• Ex gratia payment: A payment made by an insurer to a claimant as an act of grace, where no contractual entitlement to the claim exists. The insurer will make an ex gratia payment in order to maintain good will, public relations, or as a matter of social justice or some other noncontractual reason.
  • Excess An excess on a policy is the first amount that must be contributed by the insured towards each claim. When one or more excesses apply to a policy, they will be shown on the insurance schedule.
  • Expiry date: The date upon which a policy ends. Conventionally, 4.00 pm is the normal time of expiry, although this varies by type of policy and by insurer.
  • Facultative reinsurance: Reinsurance negotiated and placed on a case-by-case basis, as opposed to the automatic protection provided under a reinsurance treaty. Each facultative reinsurance arrangement is subject to a process of offer and acceptance between the parties.
  • Fidelity insurance: An insurance policy which covers the misappropriation of goods or money by employees.
  • Financial Services Ombudsman: Any policyholder who is dissatisfied with the outcome of his or her dealings with the insurer can contact the Financial Services Ombudsman Service 3rd Floor, Lincoln House, Lincoln Place, Dublin 2 – telephone number 1890 882090.
  • First party: The first and second parties are simply the parties to an insurance contract. A third party is not a party to the contract but a party who seeks to be compensated for some injury or loss caused by the insured. A first party policy may also refer to insurance for the policyholder’s own property or person.
  • Flood: Means the inundation or covering of normally dry land by water which: escapes or overflows from, or cannot enter, because it is full or has overflowed, or is prevented from entering, because other water has already escaped or been released from it, the normal confines of any watercourse or lake, including any that may have been modified by human intervention, or reservoir, canal, dam or storm water channel. Flood does not mean storm water run off from areas surrounding the site or water escaping from any water main, pipe, street gutter, guttering or surface.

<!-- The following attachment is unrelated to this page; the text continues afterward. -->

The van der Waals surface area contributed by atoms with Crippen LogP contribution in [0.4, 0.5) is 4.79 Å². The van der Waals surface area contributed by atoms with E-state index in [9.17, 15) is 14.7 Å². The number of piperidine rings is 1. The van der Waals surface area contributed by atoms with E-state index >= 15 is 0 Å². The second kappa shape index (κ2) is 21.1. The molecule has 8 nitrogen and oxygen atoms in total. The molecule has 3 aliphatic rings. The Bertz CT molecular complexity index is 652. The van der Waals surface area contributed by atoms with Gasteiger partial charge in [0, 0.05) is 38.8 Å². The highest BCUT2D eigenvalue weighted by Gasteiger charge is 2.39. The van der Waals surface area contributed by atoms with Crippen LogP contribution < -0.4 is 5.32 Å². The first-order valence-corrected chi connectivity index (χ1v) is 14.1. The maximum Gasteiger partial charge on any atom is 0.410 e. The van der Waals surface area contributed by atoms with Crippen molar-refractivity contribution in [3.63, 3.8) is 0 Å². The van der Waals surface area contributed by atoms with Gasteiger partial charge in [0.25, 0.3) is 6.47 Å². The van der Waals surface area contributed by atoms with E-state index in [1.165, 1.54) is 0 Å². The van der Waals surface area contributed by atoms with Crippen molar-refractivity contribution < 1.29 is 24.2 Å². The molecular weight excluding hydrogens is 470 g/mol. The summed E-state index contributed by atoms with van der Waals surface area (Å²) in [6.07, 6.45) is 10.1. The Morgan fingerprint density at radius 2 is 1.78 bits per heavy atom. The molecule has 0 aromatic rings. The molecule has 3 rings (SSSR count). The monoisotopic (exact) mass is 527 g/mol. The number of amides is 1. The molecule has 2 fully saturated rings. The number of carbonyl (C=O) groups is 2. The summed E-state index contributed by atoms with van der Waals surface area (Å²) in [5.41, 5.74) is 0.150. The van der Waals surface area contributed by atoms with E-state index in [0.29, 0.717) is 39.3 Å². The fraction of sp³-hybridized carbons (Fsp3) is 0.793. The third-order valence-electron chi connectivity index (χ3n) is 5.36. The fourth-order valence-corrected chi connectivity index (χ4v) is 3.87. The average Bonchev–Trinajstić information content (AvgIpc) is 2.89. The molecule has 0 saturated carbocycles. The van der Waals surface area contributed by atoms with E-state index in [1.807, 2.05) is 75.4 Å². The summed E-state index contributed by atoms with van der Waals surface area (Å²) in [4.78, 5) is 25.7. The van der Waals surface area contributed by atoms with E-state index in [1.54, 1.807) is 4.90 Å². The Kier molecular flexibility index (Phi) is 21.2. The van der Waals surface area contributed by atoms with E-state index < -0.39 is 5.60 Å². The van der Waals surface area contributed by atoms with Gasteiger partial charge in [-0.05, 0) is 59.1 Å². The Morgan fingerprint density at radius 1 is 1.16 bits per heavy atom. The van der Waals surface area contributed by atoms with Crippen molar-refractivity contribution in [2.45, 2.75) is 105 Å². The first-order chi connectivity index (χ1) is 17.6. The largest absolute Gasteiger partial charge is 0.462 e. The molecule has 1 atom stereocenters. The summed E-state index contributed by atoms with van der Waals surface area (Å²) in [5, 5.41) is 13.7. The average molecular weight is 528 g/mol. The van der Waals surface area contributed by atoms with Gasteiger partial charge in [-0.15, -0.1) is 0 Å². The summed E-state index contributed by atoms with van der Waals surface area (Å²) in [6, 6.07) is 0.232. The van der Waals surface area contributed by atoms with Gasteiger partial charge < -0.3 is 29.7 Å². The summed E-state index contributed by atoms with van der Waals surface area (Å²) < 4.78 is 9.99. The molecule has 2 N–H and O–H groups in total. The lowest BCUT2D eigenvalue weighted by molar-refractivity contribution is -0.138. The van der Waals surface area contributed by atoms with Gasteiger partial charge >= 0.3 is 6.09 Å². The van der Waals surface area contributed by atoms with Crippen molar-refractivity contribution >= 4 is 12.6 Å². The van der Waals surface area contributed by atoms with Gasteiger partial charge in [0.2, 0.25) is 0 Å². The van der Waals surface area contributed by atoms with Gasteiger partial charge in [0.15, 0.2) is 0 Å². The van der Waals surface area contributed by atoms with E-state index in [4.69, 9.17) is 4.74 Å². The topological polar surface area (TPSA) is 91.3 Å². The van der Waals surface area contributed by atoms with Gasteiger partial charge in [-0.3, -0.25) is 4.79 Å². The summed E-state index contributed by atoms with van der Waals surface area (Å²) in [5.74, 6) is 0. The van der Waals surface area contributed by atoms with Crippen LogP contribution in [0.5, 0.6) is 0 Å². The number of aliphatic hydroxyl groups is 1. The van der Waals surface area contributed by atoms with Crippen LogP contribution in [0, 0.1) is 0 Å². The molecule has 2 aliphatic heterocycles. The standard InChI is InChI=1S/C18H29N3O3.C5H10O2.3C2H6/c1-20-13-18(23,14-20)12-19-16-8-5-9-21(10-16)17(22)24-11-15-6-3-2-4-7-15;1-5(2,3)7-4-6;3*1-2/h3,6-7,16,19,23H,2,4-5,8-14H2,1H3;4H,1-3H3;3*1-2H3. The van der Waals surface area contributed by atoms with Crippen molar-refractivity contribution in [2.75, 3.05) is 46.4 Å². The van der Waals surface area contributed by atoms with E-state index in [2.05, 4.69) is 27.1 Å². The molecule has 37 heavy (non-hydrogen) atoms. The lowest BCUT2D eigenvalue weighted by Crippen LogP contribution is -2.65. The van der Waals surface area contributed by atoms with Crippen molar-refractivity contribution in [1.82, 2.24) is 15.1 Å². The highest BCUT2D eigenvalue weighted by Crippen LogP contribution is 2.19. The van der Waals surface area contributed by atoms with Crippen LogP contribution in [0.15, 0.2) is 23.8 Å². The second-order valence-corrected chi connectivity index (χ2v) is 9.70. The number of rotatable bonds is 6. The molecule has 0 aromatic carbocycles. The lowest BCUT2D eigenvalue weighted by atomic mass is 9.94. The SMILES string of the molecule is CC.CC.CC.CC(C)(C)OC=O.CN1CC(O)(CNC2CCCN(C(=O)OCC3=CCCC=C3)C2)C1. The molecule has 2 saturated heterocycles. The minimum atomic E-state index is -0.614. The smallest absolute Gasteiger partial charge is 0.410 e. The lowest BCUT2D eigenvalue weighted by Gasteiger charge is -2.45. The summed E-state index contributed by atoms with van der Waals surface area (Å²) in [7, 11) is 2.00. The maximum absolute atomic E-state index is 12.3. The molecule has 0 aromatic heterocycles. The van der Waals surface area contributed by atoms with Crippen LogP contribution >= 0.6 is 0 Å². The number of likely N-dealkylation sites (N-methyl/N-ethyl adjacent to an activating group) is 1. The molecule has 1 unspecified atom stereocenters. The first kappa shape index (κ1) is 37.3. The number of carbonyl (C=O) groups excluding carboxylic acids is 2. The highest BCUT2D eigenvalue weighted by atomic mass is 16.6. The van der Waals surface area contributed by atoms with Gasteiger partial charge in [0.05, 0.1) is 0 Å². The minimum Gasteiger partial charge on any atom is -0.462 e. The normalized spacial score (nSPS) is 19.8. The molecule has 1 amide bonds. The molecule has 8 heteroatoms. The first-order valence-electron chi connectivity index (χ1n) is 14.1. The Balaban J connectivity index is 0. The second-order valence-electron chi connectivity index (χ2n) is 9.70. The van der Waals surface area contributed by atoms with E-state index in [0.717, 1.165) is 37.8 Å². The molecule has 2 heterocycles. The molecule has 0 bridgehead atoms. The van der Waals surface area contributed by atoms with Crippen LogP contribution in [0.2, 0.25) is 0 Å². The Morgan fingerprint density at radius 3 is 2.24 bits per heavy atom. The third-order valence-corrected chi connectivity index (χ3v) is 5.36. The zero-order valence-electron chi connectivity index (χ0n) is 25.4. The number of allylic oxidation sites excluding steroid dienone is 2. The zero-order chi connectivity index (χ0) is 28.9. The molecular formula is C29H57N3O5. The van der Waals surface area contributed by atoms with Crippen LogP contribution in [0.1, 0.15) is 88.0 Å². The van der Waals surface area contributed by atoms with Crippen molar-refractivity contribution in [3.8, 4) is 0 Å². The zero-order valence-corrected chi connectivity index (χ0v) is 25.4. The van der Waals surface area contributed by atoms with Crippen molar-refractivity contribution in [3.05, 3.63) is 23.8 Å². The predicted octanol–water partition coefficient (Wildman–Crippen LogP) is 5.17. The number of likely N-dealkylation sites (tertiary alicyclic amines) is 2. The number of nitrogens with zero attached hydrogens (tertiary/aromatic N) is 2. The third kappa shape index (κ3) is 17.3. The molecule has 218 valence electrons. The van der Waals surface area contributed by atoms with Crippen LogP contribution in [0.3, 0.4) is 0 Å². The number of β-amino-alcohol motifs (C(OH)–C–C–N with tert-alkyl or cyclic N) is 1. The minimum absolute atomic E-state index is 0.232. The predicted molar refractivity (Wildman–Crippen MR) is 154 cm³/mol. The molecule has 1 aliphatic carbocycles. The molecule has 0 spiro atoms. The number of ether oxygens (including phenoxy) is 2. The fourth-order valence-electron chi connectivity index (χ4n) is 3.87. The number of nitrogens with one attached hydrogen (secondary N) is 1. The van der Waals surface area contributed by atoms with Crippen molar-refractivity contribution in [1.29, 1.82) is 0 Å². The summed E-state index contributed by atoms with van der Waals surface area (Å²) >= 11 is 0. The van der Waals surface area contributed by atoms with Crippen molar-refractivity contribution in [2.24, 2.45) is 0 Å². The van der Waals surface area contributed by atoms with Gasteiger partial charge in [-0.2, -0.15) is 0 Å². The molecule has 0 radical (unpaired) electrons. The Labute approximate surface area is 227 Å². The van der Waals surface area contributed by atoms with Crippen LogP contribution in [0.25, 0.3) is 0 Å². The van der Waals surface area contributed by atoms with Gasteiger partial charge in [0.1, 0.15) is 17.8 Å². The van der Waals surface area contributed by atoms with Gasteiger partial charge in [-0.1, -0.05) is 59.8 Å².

• Fortuitous loss: An unforseen loss is termed a fortuitous loss. Insurers will only insure fortuitous losses. Whilst an insurer knows that there will be motor accidents, it cannot predict which insureds will suffer a loss.
  • Franchise: A type of excess whereby claims under a certain amount are not paid. However, claims over the franchise amount are paid in full.
  • Fraud: The term “fraud or dishonesty” encompasses all those risks of loss that might arise through dishonest acts or omissions.
  • Fronting Arrangement: The issuance of a policy by one insurer on behalf of a second insurer because the second insurer is not licensed or admitted in the state of jurisdiction for the line of business being written. The first insurer actually issues the policy to the insured and retains legal responsibility for meeting claim payments under it, but is reinsures 100% of its exposure to the second insurer.
  • General average (marine): During a marine venture, certain cargo may be deliberately sacrificed so that the rest of the cargo may be saved. All those with cargo on board must share in the loss of those whose cargo was sacrificed.
  • Gross Premium: The net premium plus operating expenses, commissions and other expenses.
    Hazard – A situation that increases the probability of the happening of loss arising from a peril, or that may influence the extent of the loss. For example, accident, fire, flood, liability, burglary, and explosion are perils. Slippery floors, flammable liquids, unsanitary conditions, unlocked and unguarded premises and poor roads are hazards.